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CASES ADJUDGED IN THE UNITED STATES COURT

OF CUSTOMS APPEALS.

Mitsui & Co. v. UNITED STATES (No. 2256).

1. ENTRY STATEMENT OF VALUE.

It is well settled that ordinarily the unit value of imported merchandise should be stated in the entry. United States v. Kuttroff (9 Ct. Cust. Appls. 239; T. D. 38204). The collector may require an entry to be amended in this respect.-Art.

1021, Customs Regulations 1915. 2. ADDITIONAL Duty-COMPARISON OF VALUES.

In determining whether or not the additional duty levied by paragraph I, Section III, tariff act of 1913, in cases where the market value is greater than the entered, the two values must be of the same thing. Canvas of four different grades was entered by stating the gross quantity and the gross value. The appraiser reported the quantity in each grade, the gross value of each grade, and the gross value of the whole entry. The collector derived an entered unit value by dividing the total value by the total quantity, and a market unit value for each grade by a similar computation based on the appraiser's report. This resulted in overvaluation for two grades and undervaluation for the other two, and additional duty was levied upon the overvaluation thus found. The proper basis for additional duty was a comparison of the gross value stated in the entry and the gross value stated in the appraiser's report. United States Court of Customs Appeals, November 17, 1923.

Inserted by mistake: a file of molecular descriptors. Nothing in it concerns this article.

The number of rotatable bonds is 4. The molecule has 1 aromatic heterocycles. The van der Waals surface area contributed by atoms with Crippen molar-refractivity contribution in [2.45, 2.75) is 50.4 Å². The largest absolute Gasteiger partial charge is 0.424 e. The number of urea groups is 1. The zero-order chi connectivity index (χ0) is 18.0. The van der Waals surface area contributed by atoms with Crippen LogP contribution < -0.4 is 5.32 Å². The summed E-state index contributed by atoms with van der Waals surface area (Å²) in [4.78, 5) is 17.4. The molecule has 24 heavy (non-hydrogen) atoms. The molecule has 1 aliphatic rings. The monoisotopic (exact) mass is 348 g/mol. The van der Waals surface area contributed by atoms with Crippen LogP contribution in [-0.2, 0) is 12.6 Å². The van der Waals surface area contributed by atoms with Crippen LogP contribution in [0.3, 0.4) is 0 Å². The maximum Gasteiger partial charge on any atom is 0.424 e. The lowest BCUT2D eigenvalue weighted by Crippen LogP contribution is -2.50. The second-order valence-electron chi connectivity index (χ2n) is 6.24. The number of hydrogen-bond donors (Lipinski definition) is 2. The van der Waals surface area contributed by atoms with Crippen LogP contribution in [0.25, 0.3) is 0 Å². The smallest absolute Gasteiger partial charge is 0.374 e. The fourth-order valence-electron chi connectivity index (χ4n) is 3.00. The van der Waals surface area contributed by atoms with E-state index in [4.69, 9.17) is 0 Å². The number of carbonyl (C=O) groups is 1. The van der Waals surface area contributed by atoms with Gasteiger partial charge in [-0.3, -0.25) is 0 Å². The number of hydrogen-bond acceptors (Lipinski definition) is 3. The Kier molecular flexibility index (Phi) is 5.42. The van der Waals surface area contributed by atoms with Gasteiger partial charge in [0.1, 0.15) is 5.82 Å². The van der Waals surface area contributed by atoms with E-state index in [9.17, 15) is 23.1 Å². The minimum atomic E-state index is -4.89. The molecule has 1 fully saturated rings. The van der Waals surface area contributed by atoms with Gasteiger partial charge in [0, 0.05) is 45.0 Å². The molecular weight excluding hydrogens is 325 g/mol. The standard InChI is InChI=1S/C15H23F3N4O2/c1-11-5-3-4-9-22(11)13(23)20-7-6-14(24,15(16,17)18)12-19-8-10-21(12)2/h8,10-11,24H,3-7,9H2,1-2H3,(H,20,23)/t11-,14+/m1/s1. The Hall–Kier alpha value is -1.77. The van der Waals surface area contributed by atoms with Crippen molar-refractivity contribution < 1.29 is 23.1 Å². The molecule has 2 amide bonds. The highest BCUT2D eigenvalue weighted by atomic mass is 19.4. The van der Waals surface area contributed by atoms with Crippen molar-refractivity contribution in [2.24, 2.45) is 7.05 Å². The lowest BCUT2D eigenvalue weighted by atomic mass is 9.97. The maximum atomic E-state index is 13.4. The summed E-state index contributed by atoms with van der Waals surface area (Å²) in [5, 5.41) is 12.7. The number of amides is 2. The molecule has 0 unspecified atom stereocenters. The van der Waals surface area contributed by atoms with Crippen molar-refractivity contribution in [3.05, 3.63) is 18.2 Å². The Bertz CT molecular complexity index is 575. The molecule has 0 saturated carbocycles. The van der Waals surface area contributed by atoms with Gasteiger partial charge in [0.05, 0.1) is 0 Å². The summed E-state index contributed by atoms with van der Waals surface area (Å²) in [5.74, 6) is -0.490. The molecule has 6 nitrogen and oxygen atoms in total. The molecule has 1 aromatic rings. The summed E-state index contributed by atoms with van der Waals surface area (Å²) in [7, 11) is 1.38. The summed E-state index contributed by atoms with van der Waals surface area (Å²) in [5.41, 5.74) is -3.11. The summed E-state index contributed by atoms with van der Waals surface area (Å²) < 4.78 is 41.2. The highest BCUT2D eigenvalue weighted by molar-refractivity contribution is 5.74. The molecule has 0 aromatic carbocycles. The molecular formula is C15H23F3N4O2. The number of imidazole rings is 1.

APPEAL from Board of United States General Appraisers, Abstract 45640. [Reversed.] Frank L. Lawrence ( Martin T. Baldwin of counsel) for appellants.

William W. Hoppin, Assistant Attorney General (Edward J. Neary, special attorney, of counsel), for the United States.

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(Oral argument October 2, 1923, by Mr. Hoppin.) Before MARTIN, Presiding Judge, and Smith, BARBER, BLAND, and HATFIELD, A880

ciate Judges.

MARTIN, Presiding Judge, delivered the opinion of the court:

The merchandise in this case consisted of 28 bales of flax canvas imported from Japan under the tariff act of 1913. The bales contained 200 pieces, measuring in all 10,080 yards. The importation was subject to an ad valorem rate of duty, and it is conceded that the correct primary rate was assessed thereon. The issue now upon appeal relates solely to the assessment of so-called additional duties.

1 T. D. 39885.

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The importers entered the merchandise upon a pro forma invoice, and in both the invoice and entry they correctly stated the quantity thereof to be 28 bales containing 10,080 yards. In each instance, however, instead of stating the unit value of the goods per yard, they simply stated the gross value of the importation. This they reported to be 16,327.58 yen.

When the local appraiser came to appraise the merchandise he divided it into four separate classes, composed respectively of 6, 16, 4, and 2 bales, which in corresponding order contained 2,106, 5,760, 1,440, and 720 yards of goods. He then appraised these classes separately, but instead of stating the unit value of each class per yard, he gave simply the gross or entire value of each class. The total value of the four classes as thus appraised was 17,298.25 yen, which was an advance over the entered value aforesaid. There was no appeal taken to reappraisement, and accordingly the merchandise became subject to the assessment of additional duties under paragraph I, Section III, tariff act of 1913.